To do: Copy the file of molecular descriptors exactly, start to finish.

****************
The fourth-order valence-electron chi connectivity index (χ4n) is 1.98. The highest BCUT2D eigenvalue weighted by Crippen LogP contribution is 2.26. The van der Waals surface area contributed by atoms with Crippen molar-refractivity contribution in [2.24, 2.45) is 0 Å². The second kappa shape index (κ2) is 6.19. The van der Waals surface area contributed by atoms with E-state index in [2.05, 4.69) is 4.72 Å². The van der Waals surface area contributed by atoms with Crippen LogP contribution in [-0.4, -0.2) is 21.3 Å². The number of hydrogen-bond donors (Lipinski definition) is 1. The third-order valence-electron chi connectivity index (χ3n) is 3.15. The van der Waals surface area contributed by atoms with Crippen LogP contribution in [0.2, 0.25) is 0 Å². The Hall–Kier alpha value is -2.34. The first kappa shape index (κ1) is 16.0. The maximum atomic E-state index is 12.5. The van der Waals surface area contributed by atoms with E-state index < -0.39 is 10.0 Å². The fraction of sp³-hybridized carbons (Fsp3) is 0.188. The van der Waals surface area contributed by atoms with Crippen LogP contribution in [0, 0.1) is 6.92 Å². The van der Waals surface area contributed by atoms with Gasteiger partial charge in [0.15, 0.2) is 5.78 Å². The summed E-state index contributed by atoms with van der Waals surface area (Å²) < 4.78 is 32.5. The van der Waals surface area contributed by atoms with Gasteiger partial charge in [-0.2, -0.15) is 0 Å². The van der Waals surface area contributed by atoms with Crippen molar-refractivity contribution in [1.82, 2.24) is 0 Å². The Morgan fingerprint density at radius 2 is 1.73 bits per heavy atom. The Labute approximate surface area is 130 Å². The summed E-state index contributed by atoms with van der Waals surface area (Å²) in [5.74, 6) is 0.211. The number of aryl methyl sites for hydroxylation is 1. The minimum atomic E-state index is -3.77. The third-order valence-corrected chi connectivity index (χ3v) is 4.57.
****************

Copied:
The fourth-order valence-electron chi connectivity index (χ4n) is 1.98. The highest BCUT2D eigenvalue weighted by Crippen LogP contribution is 2.26. The van der Waals surface area contributed by atoms with Crippen molar-refractivity contribution in [2.24, 2.45) is 0 Å². The second kappa shape index (κ2) is 6.19. The van der Waals surface area contributed by atoms with E-state index in [2.05, 4.69) is 4.72 Å². The van der Waals surface area contributed by atoms with Crippen LogP contribution in [-0.4, -0.2) is 21.3 Å². The number of hydrogen-bond donors (Lipinski definition) is 1. The third-order valence-electron chi connectivity index (χ3n) is 3.15. The van der Waals surface area contributed by atoms with Crippen LogP contribution in [0.2, 0.25) is 0 Å². The Hall–Kier alpha value is -2.34. The first kappa shape index (κ1) is 16.0. The maximum atomic E-state index is 12.5. The van der Waals surface area contributed by atoms with E-state index < -0.39 is 10.0 Å². The fraction of sp³-hybridized carbons (Fsp3) is 0.188. The van der Waals surface area contributed by atoms with Crippen LogP contribution in [0, 0.1) is 6.92 Å². The van der Waals surface area contributed by atoms with Gasteiger partial charge in [0.15, 0.2) is 5.78 Å². The summed E-state index contributed by atoms with van der Waals surface area (Å²) < 4.78 is 32.5. The van der Waals surface area contributed by atoms with Gasteiger partial charge in [-0.2, -0.15) is 0 Å². The van der Waals surface area contributed by atoms with Crippen molar-refractivity contribution in [1.82, 2.24) is 0 Å². The Morgan fingerprint density at radius 2 is 1.73 bits per heavy atom. The Labute approximate surface area is 130 Å². The summed E-state index contributed by atoms with van der Waals surface area (Å²) in [5.74, 6) is 0.211. The number of aryl methyl sites for hydroxylation is 1. The minimum atomic E-state index is -3.77. The third-order valence-corrected chi connectivity index (χ3v) is 4.57.